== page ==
Still tired and confused about what was going on, I said, “Um…uhh….I thinks they’re upstairs. You know, taking a shower or something.” Upon revisiting this discussion, I may have given the impression that my friends (who are married…to each other, mind you) were upstairs doin’ it, while I was asleep on the couch. I believe this was the case, because Chad quickly came downstairs and took over the conversation for me. He seemed a bit nervous and the neighbors seemed a bit offended.
But what can you do, huh. I was asleep and my brain was fuzzy. Well, fuzzier than normal, anyway.
Later in the evening, a large group consisting of Me, Junior, Chad, Christy, Katie, Abbie, Nate, Ben, and Ben’s cousin Rachel met at a local bar filled with leather sofas, quality beer, and a dearth of people. I didn’t think such a place existed, and now that I have found it I plan to move in next door and camp out in front of the bar until they open in the morning. Finally! A reason to become an alcoholic!
We had good discussions this evening. Nate and I talked about computer stuff. Actually Nate talked about computer stuff and I listened. Because there is no comparison. Nate knows a lot about computer programming and software and system development whereas I know very little. And he is obviously very passionate about it. Which is cool. Later, Chad, Rachel and I discussed books and politics. Rachel mentioned that she is reading something about the history of celibacy and how the ancient Greeks viewed women as the members of society who were incapable of controlling sexual urges. I wholeheartedly agreed, quoting both The Lysistrata and The Bacchae, which I distinctly remember not reading when I took a Classical Civilization class in college.
I give the appearance of intelligence from time to time, but it is all an elaborate ruse to curry favor with those who are much smarter than I.
We left the bar and returned home slightly before midnight, whereupon I saw a letter outlining my ten year high school reunion and all the festivities which are soon to take place. The combination of this with the early end of a vibrant evening culminated in the knowledge that I am old. I am so very old.
Friday, October 21, 2005
It reminded me of a few early mornings I experienced while working as the hiking instructor at Camp Friedlander near Cincinnati. I’d wake up early, grab a quick breakfast at the main hall before the crowds filed in, and then spend the rest of my morning sitting in the darkness, smelling the leftover wind and rain in the pines.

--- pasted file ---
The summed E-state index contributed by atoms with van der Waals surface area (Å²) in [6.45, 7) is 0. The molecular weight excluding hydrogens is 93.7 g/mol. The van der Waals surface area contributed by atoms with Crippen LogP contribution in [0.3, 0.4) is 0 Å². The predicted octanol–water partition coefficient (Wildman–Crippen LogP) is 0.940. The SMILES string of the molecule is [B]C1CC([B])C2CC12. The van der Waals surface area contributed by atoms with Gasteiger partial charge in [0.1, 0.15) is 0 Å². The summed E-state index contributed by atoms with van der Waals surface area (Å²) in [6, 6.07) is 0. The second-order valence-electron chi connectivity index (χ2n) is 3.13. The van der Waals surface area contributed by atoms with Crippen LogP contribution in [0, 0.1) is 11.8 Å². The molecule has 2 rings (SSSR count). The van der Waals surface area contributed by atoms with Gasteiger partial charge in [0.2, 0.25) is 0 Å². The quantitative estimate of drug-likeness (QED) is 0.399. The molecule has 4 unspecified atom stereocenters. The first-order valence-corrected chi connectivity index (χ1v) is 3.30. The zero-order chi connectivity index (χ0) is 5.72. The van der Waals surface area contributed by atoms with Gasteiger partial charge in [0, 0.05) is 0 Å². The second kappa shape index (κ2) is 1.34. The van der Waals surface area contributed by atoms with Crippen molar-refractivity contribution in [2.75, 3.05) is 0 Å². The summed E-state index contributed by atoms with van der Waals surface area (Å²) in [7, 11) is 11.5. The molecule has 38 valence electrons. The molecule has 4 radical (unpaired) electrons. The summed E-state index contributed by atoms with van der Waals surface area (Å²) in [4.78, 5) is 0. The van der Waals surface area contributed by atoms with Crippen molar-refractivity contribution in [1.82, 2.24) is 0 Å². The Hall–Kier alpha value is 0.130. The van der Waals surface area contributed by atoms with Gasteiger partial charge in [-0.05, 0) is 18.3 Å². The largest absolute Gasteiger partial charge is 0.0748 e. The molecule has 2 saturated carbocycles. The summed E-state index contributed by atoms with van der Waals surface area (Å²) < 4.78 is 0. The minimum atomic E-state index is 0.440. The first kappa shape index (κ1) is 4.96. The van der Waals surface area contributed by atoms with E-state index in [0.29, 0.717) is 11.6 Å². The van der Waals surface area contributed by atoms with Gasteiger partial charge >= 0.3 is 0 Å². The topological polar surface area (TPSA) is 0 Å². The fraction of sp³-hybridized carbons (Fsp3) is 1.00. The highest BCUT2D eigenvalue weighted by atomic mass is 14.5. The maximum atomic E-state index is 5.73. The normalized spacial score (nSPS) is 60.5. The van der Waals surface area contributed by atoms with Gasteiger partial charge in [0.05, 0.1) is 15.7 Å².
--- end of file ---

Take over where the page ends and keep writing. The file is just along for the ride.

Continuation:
That was probably my favorite summer. I’d walk my requisite 8 miles each day, telling bored campers and tired parents all about the dumb trees in our vicinity. They were bored and I was bored, so rather than subject myself to so much boredom (and in the hopes that I would get a few extra points on my review), I made up a story which allegedly took place near the log cabin that sat deep in the woods, halfway through the normal trail.
** ** ** ** ** ** **
This log cabin was old and rundown, like all good cabins upon which old stores are based, and sitting on the edge of the lawn was the stump of what used to be a very large pine tree. The tree that used to stand there had long since passed. In its place, however, there grew yet another tree. It was a small tree, barely more than a sapling, and it grew right on top of the stump. I imagined that the person who had cut down the tree hadn’t quite got the all of it, and part of that sad, old tree wished to grow still.
A beautiful part.
I imagined a family of settlers living in the area, basking in the glow of the sun as it reflected off the hills and the rushing waters of the Little Miami River below. I imagined the majestic pines as tiny little things, only a few feet high. I imagined that this family consisted of a mother, a father, and seven girls. The girls’ beauty was unmatched and young men came from miles around to court them and ask for their hands in marriage.
The youngest girl, Clara, was the prettiest of them all and as soon as she came of age, her father received hundreds of requests from miles around: men who wished to have her hand. Her father refused to entertain such notions, for he preferred to marry his daughters in order by age. Oldest first. That meant all six of Clara’s elder sisters must first be married before her father would consider sending her off.
To some young women, this would have been a burden almost too large to bear. But for Clara it was a blessing, for she took no interested in such things. She preferred solitude. She spent her mornings running through the woods and swimming in the cool waters of the Little Miami, which at that time went by a different name. An Indian name. Some mornings, when the rain had washed away the summer haziness, leaving all else clear, she’d sit in the dark before the sun came up, close her eyes, and breathe in the sweet smell of the wind and the rain in the pines.
Her favorite activity was climbing the largest pine tree in the woods, which sat just at the edge of the family property and dominated the landscape in both its size and grandeur. Clara’s father constantly told his youngest daughter that such an activity was unladylike, but he could not stop his smile when he saw the great joy on Clara’s face as she descended to the ground, happy and covered in sap